There are a number of tricks to this type of problem.
First, we need to handle nulls. If you concatenate some character string values together, and one of them happens to be null, then the entire concatenated result will be null. So we need COALESCE on each field being concatenated, to default to an empty string.
Second, we want a method which always works, no matter whether we are concatenating strings or bits or dates or numeric values that need to be treated as strings. So we need CAST. We will use CAST even if the field is already VARCHAR or CHAR, because we want to constrain the length of the result to a maximum of 3. Here also is where we need to apply TRIM to extract just the leading non-blank characters in a CHAR field. Thus in your example, the 2-character value 45 is left-justified in a 3-character field, and TRIM ensures we will end up with 045 later.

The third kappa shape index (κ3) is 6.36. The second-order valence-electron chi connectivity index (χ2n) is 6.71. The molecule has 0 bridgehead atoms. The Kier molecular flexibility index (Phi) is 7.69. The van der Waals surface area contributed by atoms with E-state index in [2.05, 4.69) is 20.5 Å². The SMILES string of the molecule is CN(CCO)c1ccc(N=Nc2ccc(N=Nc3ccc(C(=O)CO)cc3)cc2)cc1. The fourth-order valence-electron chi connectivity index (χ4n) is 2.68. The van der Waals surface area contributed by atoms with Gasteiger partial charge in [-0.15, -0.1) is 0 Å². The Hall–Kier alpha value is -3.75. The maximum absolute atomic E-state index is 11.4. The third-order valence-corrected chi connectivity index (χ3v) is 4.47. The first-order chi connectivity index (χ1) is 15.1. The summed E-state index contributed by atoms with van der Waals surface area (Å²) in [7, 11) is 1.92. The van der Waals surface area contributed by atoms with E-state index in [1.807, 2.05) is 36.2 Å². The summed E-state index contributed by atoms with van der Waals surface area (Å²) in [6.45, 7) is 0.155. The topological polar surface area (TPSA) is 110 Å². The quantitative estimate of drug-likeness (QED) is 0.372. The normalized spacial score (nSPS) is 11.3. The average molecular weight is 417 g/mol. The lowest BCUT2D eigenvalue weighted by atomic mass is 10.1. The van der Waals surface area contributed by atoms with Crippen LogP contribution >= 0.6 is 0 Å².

Finally, after applying COALESCE, CAST, and TRIM, we append the resulting string to a string of three zeroes, and then just take the rightmost three characters:
select right('000' || coalesce(cast( trim(field1) as varchar(3)) ,'') , 3 ) || right('000' || coalesce(cast( trim(field2) as varchar(3)) ,'') , 3 ) || right('000' || coalesce(cast( trim(field3) as varchar(3)) ,'') , 3 ) from yourtable
If that looks strange to you, here's the Access version:
select right('000' & iif(isnull(field1), '' , trim(field1)) , 3 ) & right('000' & iif(isnull(field2), '' , trim(field2)) , 3 ) & right('000' & iif(isnull(field3), '' , trim(field3)) , 3 ) from yourtable
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This was first published in February 2004